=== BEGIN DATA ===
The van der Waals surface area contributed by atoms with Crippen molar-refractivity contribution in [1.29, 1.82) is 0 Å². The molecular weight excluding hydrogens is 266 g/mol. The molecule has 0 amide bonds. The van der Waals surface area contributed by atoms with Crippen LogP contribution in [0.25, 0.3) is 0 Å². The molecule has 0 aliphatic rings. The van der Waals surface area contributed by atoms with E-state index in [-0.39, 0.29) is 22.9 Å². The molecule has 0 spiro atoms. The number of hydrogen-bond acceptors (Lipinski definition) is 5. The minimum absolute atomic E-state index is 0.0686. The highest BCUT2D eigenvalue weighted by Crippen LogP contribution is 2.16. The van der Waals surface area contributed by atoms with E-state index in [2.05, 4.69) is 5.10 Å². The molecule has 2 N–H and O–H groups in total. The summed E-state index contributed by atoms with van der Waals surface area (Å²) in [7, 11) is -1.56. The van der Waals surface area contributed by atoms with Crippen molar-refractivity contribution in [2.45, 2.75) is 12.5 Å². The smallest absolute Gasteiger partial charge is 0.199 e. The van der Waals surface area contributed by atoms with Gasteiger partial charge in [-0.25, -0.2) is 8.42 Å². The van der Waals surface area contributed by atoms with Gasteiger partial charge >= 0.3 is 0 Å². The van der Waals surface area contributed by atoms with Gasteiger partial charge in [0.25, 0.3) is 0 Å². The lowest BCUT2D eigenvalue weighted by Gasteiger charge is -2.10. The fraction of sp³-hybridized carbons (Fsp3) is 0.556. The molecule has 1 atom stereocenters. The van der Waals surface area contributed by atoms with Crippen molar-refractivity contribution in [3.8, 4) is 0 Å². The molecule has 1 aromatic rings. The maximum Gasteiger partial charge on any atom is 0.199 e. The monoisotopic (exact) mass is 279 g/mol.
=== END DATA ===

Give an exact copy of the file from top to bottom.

The van der Waals surface area contributed by atoms with Crippen molar-refractivity contribution in [1.29, 1.82) is 0 Å². The molecular weight excluding hydrogens is 266 g/mol. The molecule has 0 amide bonds. The van der Waals surface area contributed by atoms with Crippen LogP contribution in [0.25, 0.3) is 0 Å². The molecule has 0 aliphatic rings. The van der Waals surface area contributed by atoms with E-state index in [-0.39, 0.29) is 22.9 Å². The molecule has 0 spiro atoms. The number of hydrogen-bond acceptors (Lipinski definition) is 5. The minimum absolute atomic E-state index is 0.0686. The highest BCUT2D eigenvalue weighted by Crippen LogP contribution is 2.16. The van der Waals surface area contributed by atoms with E-state index in [2.05, 4.69) is 5.10 Å². The molecule has 2 N–H and O–H groups in total. The summed E-state index contributed by atoms with van der Waals surface area (Å²) in [7, 11) is -1.56. The van der Waals surface area contributed by atoms with Crippen molar-refractivity contribution in [2.45, 2.75) is 12.5 Å². The smallest absolute Gasteiger partial charge is 0.199 e. The van der Waals surface area contributed by atoms with Gasteiger partial charge in [-0.25, -0.2) is 8.42 Å². The van der Waals surface area contributed by atoms with Gasteiger partial charge >= 0.3 is 0 Å². The van der Waals surface area contributed by atoms with Gasteiger partial charge in [0.25, 0.3) is 0 Å². The lowest BCUT2D eigenvalue weighted by Gasteiger charge is -2.10. The fraction of sp³-hybridized carbons (Fsp3) is 0.556. The molecule has 1 atom stereocenters. The van der Waals surface area contributed by atoms with Crippen molar-refractivity contribution in [3.8, 4) is 0 Å². The molecule has 1 aromatic rings. The maximum Gasteiger partial charge on any atom is 0.199 e. The monoisotopic (exact) mass is 279 g/mol.